I won't apologize for finding it such.
post #212 of 234
Quote:
And, like you, I have never seen it used as a religious avoidance of mentioning Christ.
Except here, right? Or you haven't seen it used here and explained as a religious issue? I'm guessing you have never met any Chabadniks b/c as a rule, they avoid the word "Christ" as do many others. One out of the three schools my kids are in avoids it and it's a very "mainstream" orthodox one. It's quite common in Lakewood too - almost the rule - so I'm surprised you've never heard of it.

I've resigned myself that some will be determined to find offense no matter how well explained an issue.
post #213 of 234
And while the accusation of "Christian-bashing" is on the table, can I suggest that this is similar to those that cannot make the distinction betweens whites being the inheritors of the "benefits" of a racist system in the US while individuals may remain not racist? Or that often whites are not even aware of some racist attitudes they hold?
post #214 of 234
Quote:
Originally Posted by Dov'sMom View Post
Not like Orthodox Judaism, maybe, but my understanding (from admittedly fairly narrow exposure) is that Conservative Judaism leans toward a "sola scriptura" approach as well -- modern scholars can reinterpret ancient texts and if the interpretation is logical they can throw out the law that was based on the old interpretation.
I think you might be right about that. At least it seems to be true in Reform Judaism. In any case, these are both relatively new movements in Judaism, and even they recognize that their way of doing things is not in line with traditional Judaism.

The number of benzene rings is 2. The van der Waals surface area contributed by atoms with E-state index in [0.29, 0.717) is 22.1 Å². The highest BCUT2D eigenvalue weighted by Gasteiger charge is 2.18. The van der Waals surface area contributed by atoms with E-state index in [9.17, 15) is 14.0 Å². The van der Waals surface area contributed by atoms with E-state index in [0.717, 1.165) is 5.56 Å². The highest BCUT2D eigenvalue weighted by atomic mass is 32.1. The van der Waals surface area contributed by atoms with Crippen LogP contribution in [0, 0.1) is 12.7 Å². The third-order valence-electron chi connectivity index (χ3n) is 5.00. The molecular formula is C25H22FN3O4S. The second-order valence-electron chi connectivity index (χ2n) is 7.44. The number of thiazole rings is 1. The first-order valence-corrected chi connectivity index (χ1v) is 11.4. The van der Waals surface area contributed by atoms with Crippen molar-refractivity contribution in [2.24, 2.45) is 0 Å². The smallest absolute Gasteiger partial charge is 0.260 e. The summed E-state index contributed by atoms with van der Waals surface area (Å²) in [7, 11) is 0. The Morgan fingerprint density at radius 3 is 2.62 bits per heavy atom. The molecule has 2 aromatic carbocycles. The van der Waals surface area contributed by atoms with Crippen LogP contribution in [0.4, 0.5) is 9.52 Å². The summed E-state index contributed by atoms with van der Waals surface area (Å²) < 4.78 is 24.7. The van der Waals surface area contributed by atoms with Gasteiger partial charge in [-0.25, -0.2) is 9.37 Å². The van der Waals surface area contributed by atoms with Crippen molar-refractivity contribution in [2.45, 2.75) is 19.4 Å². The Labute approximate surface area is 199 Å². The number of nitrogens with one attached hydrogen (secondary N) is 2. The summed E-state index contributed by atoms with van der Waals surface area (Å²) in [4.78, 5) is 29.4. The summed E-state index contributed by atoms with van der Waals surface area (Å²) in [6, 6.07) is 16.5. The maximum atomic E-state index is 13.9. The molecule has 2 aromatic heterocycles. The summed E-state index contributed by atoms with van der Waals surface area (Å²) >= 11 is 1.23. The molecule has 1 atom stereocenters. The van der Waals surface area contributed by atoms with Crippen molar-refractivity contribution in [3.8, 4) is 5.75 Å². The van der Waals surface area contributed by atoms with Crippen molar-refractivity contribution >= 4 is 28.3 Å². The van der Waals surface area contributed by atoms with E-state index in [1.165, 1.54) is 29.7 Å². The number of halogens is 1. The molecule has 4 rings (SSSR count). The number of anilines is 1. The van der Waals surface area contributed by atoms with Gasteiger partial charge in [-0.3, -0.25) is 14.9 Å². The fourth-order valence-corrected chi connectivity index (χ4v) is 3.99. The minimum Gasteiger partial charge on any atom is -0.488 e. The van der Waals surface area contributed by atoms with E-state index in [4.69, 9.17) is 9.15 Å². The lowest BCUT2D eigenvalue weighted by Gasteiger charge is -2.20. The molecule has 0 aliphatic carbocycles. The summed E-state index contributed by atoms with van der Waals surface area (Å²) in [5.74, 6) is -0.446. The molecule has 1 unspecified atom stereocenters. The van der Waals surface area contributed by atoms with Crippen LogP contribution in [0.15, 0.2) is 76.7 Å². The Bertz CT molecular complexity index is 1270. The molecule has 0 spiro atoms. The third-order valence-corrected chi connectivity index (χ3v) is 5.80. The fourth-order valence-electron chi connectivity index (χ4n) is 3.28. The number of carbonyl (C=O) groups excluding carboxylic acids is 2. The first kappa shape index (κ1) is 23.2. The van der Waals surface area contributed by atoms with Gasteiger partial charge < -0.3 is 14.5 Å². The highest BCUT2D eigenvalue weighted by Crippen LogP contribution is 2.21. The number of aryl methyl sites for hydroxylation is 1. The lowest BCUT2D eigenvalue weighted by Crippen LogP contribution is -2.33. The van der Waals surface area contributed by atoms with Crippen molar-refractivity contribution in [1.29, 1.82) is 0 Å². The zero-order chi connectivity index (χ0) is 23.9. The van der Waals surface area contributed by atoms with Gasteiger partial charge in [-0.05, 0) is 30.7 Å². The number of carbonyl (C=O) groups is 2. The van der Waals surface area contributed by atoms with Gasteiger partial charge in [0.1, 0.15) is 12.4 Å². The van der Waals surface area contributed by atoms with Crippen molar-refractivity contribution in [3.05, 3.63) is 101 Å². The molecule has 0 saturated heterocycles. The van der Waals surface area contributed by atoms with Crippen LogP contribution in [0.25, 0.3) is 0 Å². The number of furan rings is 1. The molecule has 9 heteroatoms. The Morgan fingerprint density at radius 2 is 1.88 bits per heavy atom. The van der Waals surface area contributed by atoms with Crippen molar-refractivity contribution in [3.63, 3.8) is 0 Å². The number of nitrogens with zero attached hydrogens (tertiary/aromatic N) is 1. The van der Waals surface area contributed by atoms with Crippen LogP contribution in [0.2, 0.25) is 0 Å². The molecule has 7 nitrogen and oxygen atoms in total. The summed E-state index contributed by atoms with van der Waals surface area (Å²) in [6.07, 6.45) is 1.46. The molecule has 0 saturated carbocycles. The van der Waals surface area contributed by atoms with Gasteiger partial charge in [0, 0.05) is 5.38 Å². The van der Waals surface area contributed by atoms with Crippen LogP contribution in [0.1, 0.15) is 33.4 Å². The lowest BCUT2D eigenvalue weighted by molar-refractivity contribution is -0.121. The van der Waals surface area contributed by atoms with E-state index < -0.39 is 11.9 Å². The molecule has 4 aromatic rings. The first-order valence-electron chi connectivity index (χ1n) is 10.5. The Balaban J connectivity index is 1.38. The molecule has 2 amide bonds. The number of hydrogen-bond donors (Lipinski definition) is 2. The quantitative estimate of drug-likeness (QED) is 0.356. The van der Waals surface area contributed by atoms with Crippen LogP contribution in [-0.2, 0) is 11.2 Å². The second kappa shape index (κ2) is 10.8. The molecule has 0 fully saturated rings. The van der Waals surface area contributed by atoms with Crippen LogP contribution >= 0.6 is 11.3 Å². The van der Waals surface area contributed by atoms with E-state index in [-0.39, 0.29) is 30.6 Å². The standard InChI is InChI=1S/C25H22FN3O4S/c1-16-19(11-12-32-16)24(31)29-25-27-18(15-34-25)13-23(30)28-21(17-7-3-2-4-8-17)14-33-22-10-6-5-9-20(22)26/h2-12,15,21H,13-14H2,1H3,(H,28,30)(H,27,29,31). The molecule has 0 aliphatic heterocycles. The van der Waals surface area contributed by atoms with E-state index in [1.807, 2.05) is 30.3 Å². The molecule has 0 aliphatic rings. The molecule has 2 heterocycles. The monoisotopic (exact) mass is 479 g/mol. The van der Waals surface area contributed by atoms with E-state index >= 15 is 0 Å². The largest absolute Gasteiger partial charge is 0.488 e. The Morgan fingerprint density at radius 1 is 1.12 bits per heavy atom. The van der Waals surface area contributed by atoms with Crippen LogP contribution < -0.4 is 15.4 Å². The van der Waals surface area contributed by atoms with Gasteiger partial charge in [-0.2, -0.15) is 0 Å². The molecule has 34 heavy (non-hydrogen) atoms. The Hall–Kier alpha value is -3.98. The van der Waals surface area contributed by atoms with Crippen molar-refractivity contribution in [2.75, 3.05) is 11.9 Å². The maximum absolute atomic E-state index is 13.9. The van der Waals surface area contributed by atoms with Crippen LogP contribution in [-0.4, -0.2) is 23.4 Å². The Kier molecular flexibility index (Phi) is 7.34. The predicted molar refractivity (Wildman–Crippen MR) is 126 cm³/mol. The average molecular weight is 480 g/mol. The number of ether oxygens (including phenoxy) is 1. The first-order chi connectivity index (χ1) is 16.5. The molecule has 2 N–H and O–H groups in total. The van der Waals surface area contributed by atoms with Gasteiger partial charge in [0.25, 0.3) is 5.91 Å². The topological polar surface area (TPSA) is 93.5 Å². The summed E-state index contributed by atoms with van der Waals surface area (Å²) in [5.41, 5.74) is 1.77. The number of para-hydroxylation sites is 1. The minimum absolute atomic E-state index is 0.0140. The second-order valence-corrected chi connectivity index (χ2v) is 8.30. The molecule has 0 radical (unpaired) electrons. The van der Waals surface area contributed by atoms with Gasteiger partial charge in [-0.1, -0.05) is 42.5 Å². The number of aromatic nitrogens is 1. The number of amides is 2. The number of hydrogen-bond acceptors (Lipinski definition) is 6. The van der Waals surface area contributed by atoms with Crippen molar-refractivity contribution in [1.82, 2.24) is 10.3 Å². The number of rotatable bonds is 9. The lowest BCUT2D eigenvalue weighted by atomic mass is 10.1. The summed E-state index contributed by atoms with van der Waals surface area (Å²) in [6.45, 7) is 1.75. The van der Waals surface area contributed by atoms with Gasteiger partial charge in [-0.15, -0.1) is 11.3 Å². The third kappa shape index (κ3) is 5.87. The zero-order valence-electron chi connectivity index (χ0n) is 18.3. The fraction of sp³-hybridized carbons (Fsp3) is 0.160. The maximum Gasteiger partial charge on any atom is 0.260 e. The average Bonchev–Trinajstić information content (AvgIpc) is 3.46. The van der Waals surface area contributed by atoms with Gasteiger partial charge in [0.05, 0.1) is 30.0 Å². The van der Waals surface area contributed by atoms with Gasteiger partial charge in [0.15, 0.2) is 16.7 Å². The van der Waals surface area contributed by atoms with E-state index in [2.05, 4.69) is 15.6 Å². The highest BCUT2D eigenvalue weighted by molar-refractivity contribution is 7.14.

post #215 of 234
Quote:
Originally Posted by mtiger View Post
It is, I agree. And, like you, I have never seen it used as a religious avoidance of mentioning Christ. Only by those intending to be offensive. And honestly? Given the Christian-bashing tone of this thread, that's how it comes across. Offensive.

I won't apologize for finding it such.
Oh, well...

Just to explain further, this isn't the only term some religious Jews avoid saying or writing. For example, my husband is into astronomy. He makes an effort to call the planets and constellations by alternative names, since many of them are named after Roman gods and goddesses. Some of them have Jewish names that come from the Talmud. He tries to use those when he can; I think Jupiter is called "Tzedek". Sometimes he just makes up alternate names, if he doesn't know one from Torah and wants to avoid saying something. Sometimes he has to say the regular name, or no one would know what he's talking about, but he prefers not to due to his religious convictions. It's certainly not something he does to upset Pagan Roman Reconstructionists!
post #216 of 234
Quote:
Originally Posted by Nickarolaberry View Post
Would a Gospel scholar please explain (not meaning this snarkily) the classic "passion play" lines and how they are not anti-Jewish? (i.e. "His blood be upon us and our children") Especially considering how they have been used in history as a stepping-off point for pogroms against Jews during the Easter season?